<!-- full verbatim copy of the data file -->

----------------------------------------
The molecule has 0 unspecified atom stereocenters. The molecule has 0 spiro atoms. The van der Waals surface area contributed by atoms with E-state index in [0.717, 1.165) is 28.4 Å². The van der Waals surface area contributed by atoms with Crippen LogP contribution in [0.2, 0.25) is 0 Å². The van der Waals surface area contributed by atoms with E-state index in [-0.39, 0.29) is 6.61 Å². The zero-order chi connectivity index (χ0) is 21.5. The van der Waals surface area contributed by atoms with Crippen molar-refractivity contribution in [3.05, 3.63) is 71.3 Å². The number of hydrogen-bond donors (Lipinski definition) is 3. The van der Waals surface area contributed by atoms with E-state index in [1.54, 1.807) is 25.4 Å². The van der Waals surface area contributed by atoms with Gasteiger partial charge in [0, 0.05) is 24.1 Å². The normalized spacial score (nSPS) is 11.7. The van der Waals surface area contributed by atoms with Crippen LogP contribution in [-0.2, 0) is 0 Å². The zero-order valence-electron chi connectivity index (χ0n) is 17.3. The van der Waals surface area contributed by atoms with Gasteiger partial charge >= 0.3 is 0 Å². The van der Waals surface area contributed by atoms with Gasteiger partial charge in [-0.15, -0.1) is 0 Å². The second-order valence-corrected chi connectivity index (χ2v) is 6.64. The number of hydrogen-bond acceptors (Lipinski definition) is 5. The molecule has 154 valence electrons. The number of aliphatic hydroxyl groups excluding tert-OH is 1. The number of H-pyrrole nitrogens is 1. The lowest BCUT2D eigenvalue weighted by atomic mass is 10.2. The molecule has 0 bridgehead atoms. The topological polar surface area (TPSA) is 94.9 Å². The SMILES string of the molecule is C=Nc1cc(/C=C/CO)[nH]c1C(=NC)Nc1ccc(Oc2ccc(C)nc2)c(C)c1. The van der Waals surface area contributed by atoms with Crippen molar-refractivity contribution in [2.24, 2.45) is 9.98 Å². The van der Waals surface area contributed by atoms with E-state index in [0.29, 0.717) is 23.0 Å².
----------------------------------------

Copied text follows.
The molecule has 0 unspecified atom stereocenters. The molecule has 0 spiro atoms. The van der Waals surface area contributed by atoms with E-state index in [0.717, 1.165) is 28.4 Å². The van der Waals surface area contributed by atoms with Crippen LogP contribution in [0.2, 0.25) is 0 Å². The van der Waals surface area contributed by atoms with E-state index in [-0.39, 0.29) is 6.61 Å². The zero-order chi connectivity index (χ0) is 21.5. The van der Waals surface area contributed by atoms with Crippen molar-refractivity contribution in [3.05, 3.63) is 71.3 Å². The number of hydrogen-bond donors (Lipinski definition) is 3. The van der Waals surface area contributed by atoms with E-state index in [1.54, 1.807) is 25.4 Å². The van der Waals surface area contributed by atoms with Gasteiger partial charge in [0, 0.05) is 24.1 Å². The normalized spacial score (nSPS) is 11.7. The van der Waals surface area contributed by atoms with Crippen LogP contribution in [-0.2, 0) is 0 Å². The zero-order valence-electron chi connectivity index (χ0n) is 17.3. The van der Waals surface area contributed by atoms with Gasteiger partial charge >= 0.3 is 0 Å². The van der Waals surface area contributed by atoms with Gasteiger partial charge in [-0.15, -0.1) is 0 Å². The second-order valence-corrected chi connectivity index (χ2v) is 6.64. The number of hydrogen-bond acceptors (Lipinski definition) is 5. The molecule has 154 valence electrons. The number of aliphatic hydroxyl groups excluding tert-OH is 1. The number of H-pyrrole nitrogens is 1. The lowest BCUT2D eigenvalue weighted by atomic mass is 10.2. The molecule has 0 bridgehead atoms. The topological polar surface area (TPSA) is 94.9 Å². The SMILES string of the molecule is C=Nc1cc(/C=C/CO)[nH]c1C(=NC)Nc1ccc(Oc2ccc(C)nc2)c(C)c1. The van der Waals surface area contributed by atoms with Crippen molar-refractivity contribution in [2.24, 2.45) is 9.98 Å². The van der Waals surface area contributed by atoms with E-state index in [0.29, 0.717) is 23.0 Å².